A year and a half ago, I turned 26.
I was living on a small island in the British Columbian wilderness, and it was it was pretty low key. But as I cracked a beer and looked out over the ocean, a small tendril of doubt and uncertainty nibbled away in the back of my mind: the final step to adulthood was complete—and isolated as I was, I couldn’t help but feel exposed and vulnerable.
No longer would I be allowed to ride the coattails of Mom and Dad’s health care plan. As I was (and am) little more than a tramping, hopeless wanderer, the odds of me finding a job that would offer a health care plan was virtually zero.
I write this because, for the first time since my 26th birthday, I have healthcare, thanks to Alaska’s expanded medicaid program.
For those of you that aren’t American citizens, you probably just shrugged your shoulders and thought: so what? If you live in a developed country, you’re virtually guaranteed to have national healthcare. Among the exceptions are a few struggling Baltic countries, and America.
In the richest country in the world, sorting through health care plans is still a giant headache. It’s a labyrinth of co-pays, coverage plans, and deductibles. And that’s without even getting into the Affordable Care Act whose website coldly informed me that I made too little money to qualify for financial help…
I’m not out to “game” the system. I’ve never collected unemployment, or food stamps, or taken advantage of any other program except Alaska’s Permanent Fund Dividend. It’s ironic how vocal many Alaskans are against “free” programs until someone suggests that we dip into our precious oil money to help get the state out of debt.
It’s one of the reasons I’m pulling for Bernie Sanders. Because I’m not convinced that my indebted state won’t pull the Medicaid rug out from under my feet at some point. And while many that oppose universal healthcare point to the increased financial toll on the federal budget, the American government already pays more per capita on healthcare than nearly everyone else, including those countries with universal programs.
This revelation made me stop asking “why” and start asking “how.”
How can our government still be dolling out more than Canada despite our lack of federal funding?
The fault lies not just with bureaucratic inefficiencies, or unregulated drug prices, but with us. We have not just a healthcare crisis, but a health crisis. America has one of the highest obesity rates in the world, crippling not just adults but children too. “Obesity is the number-one health problem facing young Americans,” says Tom Peterson, a pediatrician in Michigan.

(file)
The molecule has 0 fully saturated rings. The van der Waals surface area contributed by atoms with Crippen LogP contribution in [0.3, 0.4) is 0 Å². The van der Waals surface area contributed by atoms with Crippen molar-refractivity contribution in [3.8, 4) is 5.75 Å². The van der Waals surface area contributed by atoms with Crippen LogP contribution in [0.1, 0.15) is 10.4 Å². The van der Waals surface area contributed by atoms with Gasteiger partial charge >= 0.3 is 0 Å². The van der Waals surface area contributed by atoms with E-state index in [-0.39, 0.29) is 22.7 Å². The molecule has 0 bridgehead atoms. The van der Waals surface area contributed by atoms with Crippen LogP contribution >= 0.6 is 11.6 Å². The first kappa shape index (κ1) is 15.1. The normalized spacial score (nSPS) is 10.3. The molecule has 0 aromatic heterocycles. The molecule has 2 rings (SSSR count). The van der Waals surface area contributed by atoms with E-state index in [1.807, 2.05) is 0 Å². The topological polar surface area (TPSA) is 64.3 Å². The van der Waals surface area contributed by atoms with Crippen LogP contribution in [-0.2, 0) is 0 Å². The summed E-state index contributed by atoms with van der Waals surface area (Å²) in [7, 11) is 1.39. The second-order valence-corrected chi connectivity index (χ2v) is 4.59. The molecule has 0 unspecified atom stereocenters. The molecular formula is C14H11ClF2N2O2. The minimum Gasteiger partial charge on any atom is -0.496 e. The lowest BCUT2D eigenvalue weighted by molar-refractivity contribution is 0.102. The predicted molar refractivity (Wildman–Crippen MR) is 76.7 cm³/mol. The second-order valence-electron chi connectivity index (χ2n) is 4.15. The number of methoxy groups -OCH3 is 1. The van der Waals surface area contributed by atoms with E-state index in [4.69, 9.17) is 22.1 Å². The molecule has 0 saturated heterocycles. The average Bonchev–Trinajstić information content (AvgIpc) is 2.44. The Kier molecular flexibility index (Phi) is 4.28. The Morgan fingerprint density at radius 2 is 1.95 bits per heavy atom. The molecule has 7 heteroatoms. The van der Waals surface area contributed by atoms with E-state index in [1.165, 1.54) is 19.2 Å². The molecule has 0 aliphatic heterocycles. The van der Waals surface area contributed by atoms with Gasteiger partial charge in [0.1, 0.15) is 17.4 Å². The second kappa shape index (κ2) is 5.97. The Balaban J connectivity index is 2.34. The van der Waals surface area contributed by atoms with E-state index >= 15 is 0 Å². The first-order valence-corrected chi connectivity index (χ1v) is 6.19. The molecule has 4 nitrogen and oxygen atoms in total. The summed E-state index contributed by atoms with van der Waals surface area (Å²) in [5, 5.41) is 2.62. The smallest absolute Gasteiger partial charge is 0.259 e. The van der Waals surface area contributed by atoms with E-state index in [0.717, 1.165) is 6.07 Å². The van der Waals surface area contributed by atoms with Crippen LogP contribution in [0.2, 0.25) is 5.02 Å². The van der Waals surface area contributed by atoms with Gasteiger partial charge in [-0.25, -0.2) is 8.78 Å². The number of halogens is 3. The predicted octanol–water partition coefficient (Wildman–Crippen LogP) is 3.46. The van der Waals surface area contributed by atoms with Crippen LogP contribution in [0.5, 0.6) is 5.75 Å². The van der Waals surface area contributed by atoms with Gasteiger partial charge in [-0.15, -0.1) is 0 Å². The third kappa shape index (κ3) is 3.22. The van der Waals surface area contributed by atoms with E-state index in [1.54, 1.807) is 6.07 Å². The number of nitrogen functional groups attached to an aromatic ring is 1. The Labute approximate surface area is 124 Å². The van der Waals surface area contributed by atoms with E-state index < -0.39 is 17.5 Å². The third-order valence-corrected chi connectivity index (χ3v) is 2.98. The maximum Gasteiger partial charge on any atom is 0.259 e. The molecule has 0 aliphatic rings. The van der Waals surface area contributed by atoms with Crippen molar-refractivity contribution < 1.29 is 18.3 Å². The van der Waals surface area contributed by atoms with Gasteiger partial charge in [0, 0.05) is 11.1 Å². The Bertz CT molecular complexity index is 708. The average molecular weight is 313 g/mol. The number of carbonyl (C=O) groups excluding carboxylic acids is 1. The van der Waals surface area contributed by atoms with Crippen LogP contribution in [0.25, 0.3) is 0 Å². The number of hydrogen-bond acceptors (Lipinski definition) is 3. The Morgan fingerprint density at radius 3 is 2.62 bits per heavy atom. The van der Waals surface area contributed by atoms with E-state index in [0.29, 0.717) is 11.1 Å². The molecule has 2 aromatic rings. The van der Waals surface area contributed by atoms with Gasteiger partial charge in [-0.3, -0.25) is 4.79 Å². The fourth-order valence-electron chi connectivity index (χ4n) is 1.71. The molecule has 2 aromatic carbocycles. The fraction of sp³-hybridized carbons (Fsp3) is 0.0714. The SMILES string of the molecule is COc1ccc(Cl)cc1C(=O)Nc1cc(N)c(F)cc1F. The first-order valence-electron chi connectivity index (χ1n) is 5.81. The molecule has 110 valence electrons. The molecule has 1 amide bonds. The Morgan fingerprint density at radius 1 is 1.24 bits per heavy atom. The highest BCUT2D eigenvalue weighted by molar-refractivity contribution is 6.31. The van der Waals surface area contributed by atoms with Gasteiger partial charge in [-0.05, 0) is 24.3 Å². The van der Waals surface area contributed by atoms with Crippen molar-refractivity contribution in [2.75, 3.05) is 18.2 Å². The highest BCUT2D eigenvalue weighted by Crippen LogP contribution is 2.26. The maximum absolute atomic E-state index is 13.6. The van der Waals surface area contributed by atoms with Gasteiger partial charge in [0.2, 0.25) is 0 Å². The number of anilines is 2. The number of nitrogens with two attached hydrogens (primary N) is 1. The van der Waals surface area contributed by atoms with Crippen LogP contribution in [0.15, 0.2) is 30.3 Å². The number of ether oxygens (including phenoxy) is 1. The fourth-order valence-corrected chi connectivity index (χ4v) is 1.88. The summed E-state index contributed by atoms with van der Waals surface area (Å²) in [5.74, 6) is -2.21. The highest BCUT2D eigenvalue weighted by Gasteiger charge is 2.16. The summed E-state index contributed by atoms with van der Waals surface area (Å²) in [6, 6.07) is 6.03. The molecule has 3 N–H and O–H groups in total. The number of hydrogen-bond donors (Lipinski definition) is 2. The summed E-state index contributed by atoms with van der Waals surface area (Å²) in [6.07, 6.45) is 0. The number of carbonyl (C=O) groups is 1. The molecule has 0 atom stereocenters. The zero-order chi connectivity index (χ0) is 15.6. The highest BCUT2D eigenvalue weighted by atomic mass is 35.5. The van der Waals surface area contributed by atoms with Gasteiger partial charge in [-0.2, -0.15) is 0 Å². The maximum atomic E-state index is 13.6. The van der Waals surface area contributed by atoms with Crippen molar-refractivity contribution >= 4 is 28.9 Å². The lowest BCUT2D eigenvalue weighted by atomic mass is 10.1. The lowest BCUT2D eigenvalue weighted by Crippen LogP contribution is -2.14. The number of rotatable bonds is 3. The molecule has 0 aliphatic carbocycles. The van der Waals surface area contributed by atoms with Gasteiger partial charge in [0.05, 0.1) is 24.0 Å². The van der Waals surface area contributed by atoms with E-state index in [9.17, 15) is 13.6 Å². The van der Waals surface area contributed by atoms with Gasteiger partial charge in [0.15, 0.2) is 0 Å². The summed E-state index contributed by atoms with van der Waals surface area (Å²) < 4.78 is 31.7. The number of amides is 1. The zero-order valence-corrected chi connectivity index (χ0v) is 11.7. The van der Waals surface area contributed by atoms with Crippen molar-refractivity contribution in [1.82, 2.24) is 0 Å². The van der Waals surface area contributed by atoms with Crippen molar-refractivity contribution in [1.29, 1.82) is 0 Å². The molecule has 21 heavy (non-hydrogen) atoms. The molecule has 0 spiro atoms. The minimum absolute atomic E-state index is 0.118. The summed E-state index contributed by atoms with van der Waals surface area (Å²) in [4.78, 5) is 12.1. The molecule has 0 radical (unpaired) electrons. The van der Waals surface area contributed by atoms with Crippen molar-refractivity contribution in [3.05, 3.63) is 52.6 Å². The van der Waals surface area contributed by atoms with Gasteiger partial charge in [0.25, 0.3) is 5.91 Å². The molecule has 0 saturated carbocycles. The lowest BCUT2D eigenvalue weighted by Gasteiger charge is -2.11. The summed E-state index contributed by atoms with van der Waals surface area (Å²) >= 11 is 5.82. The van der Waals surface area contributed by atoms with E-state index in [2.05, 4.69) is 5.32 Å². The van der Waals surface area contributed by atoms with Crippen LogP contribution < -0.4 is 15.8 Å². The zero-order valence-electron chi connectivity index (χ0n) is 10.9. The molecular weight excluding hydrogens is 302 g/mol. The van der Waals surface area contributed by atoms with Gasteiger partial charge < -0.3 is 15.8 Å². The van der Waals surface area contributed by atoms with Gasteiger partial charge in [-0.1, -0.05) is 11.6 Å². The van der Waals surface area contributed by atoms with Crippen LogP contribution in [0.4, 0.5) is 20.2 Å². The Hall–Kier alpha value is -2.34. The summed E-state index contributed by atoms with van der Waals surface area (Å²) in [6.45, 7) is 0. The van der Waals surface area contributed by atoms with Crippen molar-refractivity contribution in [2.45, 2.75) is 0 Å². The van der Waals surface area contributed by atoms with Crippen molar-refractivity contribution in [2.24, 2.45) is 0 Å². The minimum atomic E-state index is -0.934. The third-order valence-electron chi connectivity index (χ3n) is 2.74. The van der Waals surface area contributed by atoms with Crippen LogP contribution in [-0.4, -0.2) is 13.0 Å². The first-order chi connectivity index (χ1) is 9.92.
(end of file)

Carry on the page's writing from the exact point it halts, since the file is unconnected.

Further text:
The numbers seem to support this. Obesity is a precursor to diabetes, and though 8-9% of adults are diabetic, up to a third of children today are projected to be diagnosed as diabetic at some point (Easterbrook, 2013). This is not just an epidemic, but a massive strain on a federal government. Combined private and public spending on our health tipped the scales at $8,233 dollars per person in 2010. What will that number be like in twenty years if nearly a third of the nation needs insulin or other diabetic medication?
Everyone deserves the right to healthcare. No one should ever have to decide between declaring bankruptcy and good health. And while expanding programs to those that don’t qualify is a good step, it feels like plugging a leaking dam that’s ready to burst.
To really get a handle on the cost of medical care, we need to trace the root of the problem back to its cause, our national eating disorder. A disorder we need to change immediately. This goes beyond a few PSA’s telling us to eat right and exercise, or the NFL’s “community cares” commercials encouraging kids to run around for an hour a day. Seriously, we need to tell our kids to run around? We’re becoming sedentary.
Our lives dominated by electronics and our couches, the food we’re eating while we sit full of the very things that expand our waistlines, sweeten our blood, and send us to the doctor.
Perhaps it starts with something as simple as Michael Pollan’s credo: Eat food. Not too much. Mostly plants. But this means changing the way we grow, produce, and sell food. It means we stop eating cheap meat stuffed with antibiotics three times a day. That we try to break our addiction to a substance more addicting than cocaine. Because if we can start eating better, start taking care of ourselves, our demand for medical attention will decrease, the strain on the system will lesson, and the price of healthcare will fall.
It’s asking a lot.
Meat, sugar, and fats have become pillars in our food chain, supported in many cases by our corn and soy surpluses propped up by subsidies. Which leads to the bigger challenge, asking our government to lead the charge toward better health and better living.
But to truly save ourselves, and by extension, our world, we need to talk not just about healthcare reform in the upcoming election, but health reform entirely.
Easterbrook, Gregg. “How 307 Pounds Became Undersized.” The King of Sports: Football’s Impact on America. New York: St. Martin’s, 2013. 184-87. Print.
Author: David Cannamore
Editor: Renée Picard
Image: 401(K) 2012 at Flickr